Hooray for the humpback comeback!

National Oceanic and Atmospheric Administration removes 9 humpback whale species from the endangered list
humpback whale Decades of efforts to protect the humpback whale have paid off. (© Lagarde Sebastien | Dreamstime.com)

If you're an animal lover, this news will be music to your ears. What kind of music? Something like this perhaps...

Anyway, on to the big news! After 46 years, 9 of 14 humpback whale species are being taken off of the endangered species list. This truly is a remarkable thing when you consider how close many of these species came to being lost forever.

Whaling took them to the brink

Hunting whales on the open seas, or whaling, was a common practice for hundreds of years. One of the most famous novels of all time, Herman Melville's Moby Dick, is even about the battle between a whaling sea captain and a vengeful white sperm whale. Whales were hunted in particular for their meat, oil, and blubber. For a time, it was very common to use soap made from whale oil. The oil was also used as fuel in the lamps that people used in their homes before electricity was widespread.

By the 20th century, though, whaling grew to dangerous levels. More and bigger ships plus improved hunting methods meant that by the 1930s over 50,000 whales were killed every year. Even at this time, experts knew that nowhere near enough whale calves were being born to replace those being hunted. In 1946, the International Convention for the Regulation of Whaling was formed. They tried to lower the number of whales hunted to keep a balance. Unfortunately, it didn't work out so well.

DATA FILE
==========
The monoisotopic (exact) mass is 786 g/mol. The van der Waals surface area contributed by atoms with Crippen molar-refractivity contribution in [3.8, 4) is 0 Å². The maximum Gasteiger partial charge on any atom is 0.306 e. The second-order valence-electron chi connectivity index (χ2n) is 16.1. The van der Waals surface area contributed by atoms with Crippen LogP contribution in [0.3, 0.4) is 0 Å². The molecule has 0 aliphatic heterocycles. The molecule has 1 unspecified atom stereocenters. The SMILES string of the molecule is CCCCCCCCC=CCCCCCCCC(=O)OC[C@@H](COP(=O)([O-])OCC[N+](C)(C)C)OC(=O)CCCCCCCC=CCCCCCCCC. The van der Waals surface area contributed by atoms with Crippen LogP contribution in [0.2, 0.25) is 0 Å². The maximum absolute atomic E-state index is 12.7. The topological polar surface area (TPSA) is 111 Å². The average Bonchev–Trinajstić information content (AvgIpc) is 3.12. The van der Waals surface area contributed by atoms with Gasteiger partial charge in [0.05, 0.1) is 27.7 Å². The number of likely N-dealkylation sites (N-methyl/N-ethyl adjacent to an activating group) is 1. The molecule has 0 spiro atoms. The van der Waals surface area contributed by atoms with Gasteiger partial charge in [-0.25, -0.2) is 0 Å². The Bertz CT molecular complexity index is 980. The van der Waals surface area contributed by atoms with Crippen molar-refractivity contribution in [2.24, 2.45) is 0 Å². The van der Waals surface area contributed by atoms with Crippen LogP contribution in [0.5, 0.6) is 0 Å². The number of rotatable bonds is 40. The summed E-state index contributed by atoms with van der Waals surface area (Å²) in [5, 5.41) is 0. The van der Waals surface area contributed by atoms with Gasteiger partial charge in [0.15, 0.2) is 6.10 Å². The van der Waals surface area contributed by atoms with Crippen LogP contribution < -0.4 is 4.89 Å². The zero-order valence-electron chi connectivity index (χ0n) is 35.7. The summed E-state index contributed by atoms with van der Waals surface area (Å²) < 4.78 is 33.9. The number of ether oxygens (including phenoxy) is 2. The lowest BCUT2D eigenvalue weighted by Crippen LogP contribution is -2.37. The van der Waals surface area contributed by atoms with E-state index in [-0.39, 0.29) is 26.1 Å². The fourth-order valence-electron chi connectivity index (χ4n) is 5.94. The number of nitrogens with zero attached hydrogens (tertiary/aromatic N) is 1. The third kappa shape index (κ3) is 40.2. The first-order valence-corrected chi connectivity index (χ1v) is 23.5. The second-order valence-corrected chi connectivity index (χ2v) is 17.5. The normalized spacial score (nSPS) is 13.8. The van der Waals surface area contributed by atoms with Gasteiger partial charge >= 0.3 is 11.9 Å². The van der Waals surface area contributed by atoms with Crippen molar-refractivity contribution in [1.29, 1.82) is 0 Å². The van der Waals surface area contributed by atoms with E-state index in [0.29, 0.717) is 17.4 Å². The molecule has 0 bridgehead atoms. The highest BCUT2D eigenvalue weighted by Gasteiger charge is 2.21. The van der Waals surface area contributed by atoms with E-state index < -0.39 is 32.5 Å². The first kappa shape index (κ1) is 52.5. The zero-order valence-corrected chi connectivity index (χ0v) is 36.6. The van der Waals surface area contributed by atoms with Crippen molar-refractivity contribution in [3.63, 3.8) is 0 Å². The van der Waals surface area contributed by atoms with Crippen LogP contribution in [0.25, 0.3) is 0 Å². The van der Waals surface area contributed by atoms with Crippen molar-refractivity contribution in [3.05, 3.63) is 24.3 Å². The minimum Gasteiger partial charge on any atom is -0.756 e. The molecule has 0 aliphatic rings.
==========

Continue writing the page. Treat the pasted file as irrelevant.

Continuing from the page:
A ban on all whaling

Humpbacks are known for their "singing" as well as their habit of leaping clear out of the water. This is called breaching. (Getty Embed)

By 1970, the U.S. government officially recognized humpback whales as an endangered species. The National Oceanic and Atmospheric Association (NOAA) worked harder than ever around the world to protect humpbacks and remove them from the list of whales that could be hunted. Things got so bad, that in 1982, the International Convention banned all whaling starting in late 1985—if they didn't, the fear was that many species (and not just humpbacks) would become extinct. The ban, called a moratorium, is still in effect today (though a few countries continue to practice whaling despite the ban).

Though it has been a long road back, the ban worked. Humpback whales are large animals that usually only have a single calf every two years or so. In other words, it takes a long time for their population to recover, even under the best conditions. But recover they have. With this announcement, humpback whales are at their highest numbers in decades. Though 4 species remain endangered, a fifth species (the whales that live off the western coast of Mexico) have been upgraded to threatened. Because the ban of whaling still exists, experts are hopeful that one day all 14 species will be in strong health and humpbacks can be removed from the endangered list completely.

Makes us feel like singing! But maybe we'll just leave that to the whales...

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